I am meeting so many children and adolescents at the moment and it’s a real blessing. They are helping all of us parents understand what it is they need from us to help them when they suffer with difficult emotions. Children and adolescents are crying out to be heard, validated and listened to. And they need our time too.
That’s right, all children and all adolescents (and adults) suffer with their emotions. They are not happy when they experience anger, frustration, (or a tantrum for toddlers), rage and anxiety. They are not happy when their emotion makes them act in a certain way – hitting, screaming, punching, smashing, throwing. Infact when they do it is propelling them into a world of guilt, worry, shame and deepening an internal self-critical voice. And this is really frightening for them. Oh and if you’re child does express the above emotions, they are sensitive. Not bold.
There is no such thing as a bold child. Children have developing brains. When they experience an emotion that is difficult for us to manage they do not understand it either. Children do not plan to conspire against us. If we find their behaviour difficult we can learn the skills and qualities to support them and ourselves.
This blog explores crucial parenting skill to practice from when children are young. Parents are all aware of suicide and self-harm in young people and if we can learn the skills and qualities to support our children’s developing brains from when they are young, we are creating open dialogue, showing them emotions are difficult, it’ ok to have them and showing them we can help.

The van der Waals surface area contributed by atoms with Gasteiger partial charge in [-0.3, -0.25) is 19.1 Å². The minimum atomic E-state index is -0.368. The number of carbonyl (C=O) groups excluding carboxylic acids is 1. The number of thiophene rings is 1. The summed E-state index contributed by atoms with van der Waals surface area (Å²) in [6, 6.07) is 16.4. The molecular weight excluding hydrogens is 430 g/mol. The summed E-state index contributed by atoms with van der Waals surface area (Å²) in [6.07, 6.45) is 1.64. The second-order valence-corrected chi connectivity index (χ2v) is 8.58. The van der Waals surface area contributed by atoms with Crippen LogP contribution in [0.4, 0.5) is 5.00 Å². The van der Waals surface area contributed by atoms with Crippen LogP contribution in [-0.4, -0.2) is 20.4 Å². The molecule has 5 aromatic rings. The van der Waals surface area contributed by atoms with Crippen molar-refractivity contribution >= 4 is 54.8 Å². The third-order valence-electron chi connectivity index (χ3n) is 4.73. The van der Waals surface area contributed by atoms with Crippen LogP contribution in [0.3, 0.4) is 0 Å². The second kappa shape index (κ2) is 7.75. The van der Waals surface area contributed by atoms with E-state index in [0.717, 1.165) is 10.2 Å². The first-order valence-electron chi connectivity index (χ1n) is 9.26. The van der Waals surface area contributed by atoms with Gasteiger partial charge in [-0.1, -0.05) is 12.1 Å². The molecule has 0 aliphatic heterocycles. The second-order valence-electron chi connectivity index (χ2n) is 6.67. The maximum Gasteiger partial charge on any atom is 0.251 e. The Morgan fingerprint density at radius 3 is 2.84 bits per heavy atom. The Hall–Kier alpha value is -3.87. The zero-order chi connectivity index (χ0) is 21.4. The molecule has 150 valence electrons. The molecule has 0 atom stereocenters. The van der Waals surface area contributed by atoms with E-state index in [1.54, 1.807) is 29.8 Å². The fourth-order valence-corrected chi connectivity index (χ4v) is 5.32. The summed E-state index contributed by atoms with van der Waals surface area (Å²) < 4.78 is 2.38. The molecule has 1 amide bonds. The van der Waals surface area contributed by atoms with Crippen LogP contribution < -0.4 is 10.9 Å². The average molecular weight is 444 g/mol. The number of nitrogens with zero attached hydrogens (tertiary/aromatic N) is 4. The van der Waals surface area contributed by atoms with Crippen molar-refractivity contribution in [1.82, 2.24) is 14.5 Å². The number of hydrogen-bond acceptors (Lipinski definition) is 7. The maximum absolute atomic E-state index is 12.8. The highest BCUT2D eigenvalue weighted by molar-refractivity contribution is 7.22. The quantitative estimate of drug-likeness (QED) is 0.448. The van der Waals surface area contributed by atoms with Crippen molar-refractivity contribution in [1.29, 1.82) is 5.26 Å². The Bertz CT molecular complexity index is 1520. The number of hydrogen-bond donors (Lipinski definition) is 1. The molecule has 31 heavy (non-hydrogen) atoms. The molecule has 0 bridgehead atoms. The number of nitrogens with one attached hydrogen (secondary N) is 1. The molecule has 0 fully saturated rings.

So what can parents do to help their children?
1. We can help them to not feel guilt and shame for having and expressing normal human emotions.
2. Try not to let our shame or embarrassment of the situation become the child’s
3. We can help them feel safe while they are experiencing these difficult emotions
4. Try to stay away from punishing
5. Validate their experience
6. We can show that we care, every time
1. Calm yourself, then you will be in a position to teach your child how to understand what’s happening
2. Show that you are listening and willing to understand. Connect with your child using empathy and this creates safety “I can see this is tough and I am here to help you” or “I am here to help you with this big emotion”
3. Set the boundaries “I know when we are angry we hit, but we might hurt someone or ourselves if we keep doing this”
4. Validate their experience and find out more “I can see that this is making you sad (or other emotion), I am here to help you” “Yes, that is frustrating/really tough, isn’t it?” “can you tell/would you like to tell me what happened?”
5. Try and find a solution to the problem together. If there is no solution be kind to your child about this, making the situation as safe as possible “mmm, this isn’t an easy one to work out, so I’ll stay here with you”
Now I am a parent too. Do I do this each time one of the kids is letting me know in a not so subtle way what’s going on for them? Probably not. Am I working towards this with courage and strength? Absolutely. And it’s hard work. But so important in setting our kids up for life. We all have tricky brains, and we can all develop the skills and qualities to know what to do about it.
The main thing that hampers this type of communication with our children is our own baggage. We all have it. The biggest gift we can ever do is to work through our baggage, so it doesn’t become their baggage too.
Bethan is a counsellor, psychotherapist and Mum of 3 living in Cork. She works 1 on 1 with parents and facilitates understanding children, nurturing parent groups. I can be contacted many ways – 083 313 0446, firstname.lastname@example.org or @Resilient.Minds.Ireland